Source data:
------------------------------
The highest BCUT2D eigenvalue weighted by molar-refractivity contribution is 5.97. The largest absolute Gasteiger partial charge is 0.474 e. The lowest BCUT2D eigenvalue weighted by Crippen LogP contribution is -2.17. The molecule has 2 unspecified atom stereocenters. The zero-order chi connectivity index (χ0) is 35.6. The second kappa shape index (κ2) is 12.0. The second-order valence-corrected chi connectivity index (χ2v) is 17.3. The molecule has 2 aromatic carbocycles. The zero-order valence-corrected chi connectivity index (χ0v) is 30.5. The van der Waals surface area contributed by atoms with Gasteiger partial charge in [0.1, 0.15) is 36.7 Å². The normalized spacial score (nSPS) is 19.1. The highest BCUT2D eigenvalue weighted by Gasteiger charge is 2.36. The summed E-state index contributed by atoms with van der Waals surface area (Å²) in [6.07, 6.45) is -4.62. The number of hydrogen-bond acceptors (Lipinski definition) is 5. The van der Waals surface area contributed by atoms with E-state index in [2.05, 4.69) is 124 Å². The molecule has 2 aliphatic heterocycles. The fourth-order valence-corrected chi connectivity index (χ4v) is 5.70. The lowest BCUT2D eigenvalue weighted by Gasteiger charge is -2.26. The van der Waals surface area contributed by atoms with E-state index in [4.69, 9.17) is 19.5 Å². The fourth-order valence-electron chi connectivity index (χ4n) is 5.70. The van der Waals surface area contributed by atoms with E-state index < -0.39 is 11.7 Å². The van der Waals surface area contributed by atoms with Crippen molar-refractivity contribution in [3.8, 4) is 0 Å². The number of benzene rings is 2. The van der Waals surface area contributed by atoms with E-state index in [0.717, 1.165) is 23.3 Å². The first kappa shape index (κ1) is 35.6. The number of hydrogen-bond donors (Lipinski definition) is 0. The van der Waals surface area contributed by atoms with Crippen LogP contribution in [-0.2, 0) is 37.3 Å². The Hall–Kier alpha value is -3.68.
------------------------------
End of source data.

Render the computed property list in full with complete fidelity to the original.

The highest BCUT2D eigenvalue weighted by molar-refractivity contribution is 5.97. The largest absolute Gasteiger partial charge is 0.474 e. The lowest BCUT2D eigenvalue weighted by Crippen LogP contribution is -2.17. The molecule has 2 unspecified atom stereocenters. The zero-order chi connectivity index (χ0) is 35.6. The second kappa shape index (κ2) is 12.0. The second-order valence-corrected chi connectivity index (χ2v) is 17.3. The molecule has 2 aromatic carbocycles. The zero-order valence-corrected chi connectivity index (χ0v) is 30.5. The van der Waals surface area contributed by atoms with Gasteiger partial charge in [0.1, 0.15) is 36.7 Å². The normalized spacial score (nSPS) is 19.1. The highest BCUT2D eigenvalue weighted by Gasteiger charge is 2.36. The summed E-state index contributed by atoms with van der Waals surface area (Å²) in [6.07, 6.45) is -4.62. The number of hydrogen-bond acceptors (Lipinski definition) is 5. The van der Waals surface area contributed by atoms with E-state index in [2.05, 4.69) is 124 Å². The molecule has 2 aliphatic heterocycles. The fourth-order valence-corrected chi connectivity index (χ4v) is 5.70. The lowest BCUT2D eigenvalue weighted by Gasteiger charge is -2.26. The van der Waals surface area contributed by atoms with E-state index in [4.69, 9.17) is 19.5 Å². The fourth-order valence-electron chi connectivity index (χ4n) is 5.70. The van der Waals surface area contributed by atoms with E-state index < -0.39 is 11.7 Å². The van der Waals surface area contributed by atoms with Crippen molar-refractivity contribution in [3.8, 4) is 0 Å². The number of benzene rings is 2. The van der Waals surface area contributed by atoms with E-state index in [0.717, 1.165) is 23.3 Å². The first kappa shape index (κ1) is 35.6. The number of hydrogen-bond donors (Lipinski definition) is 0. The van der Waals surface area contributed by atoms with Crippen LogP contribution in [-0.2, 0) is 37.3 Å². The Hall–Kier alpha value is -3.68.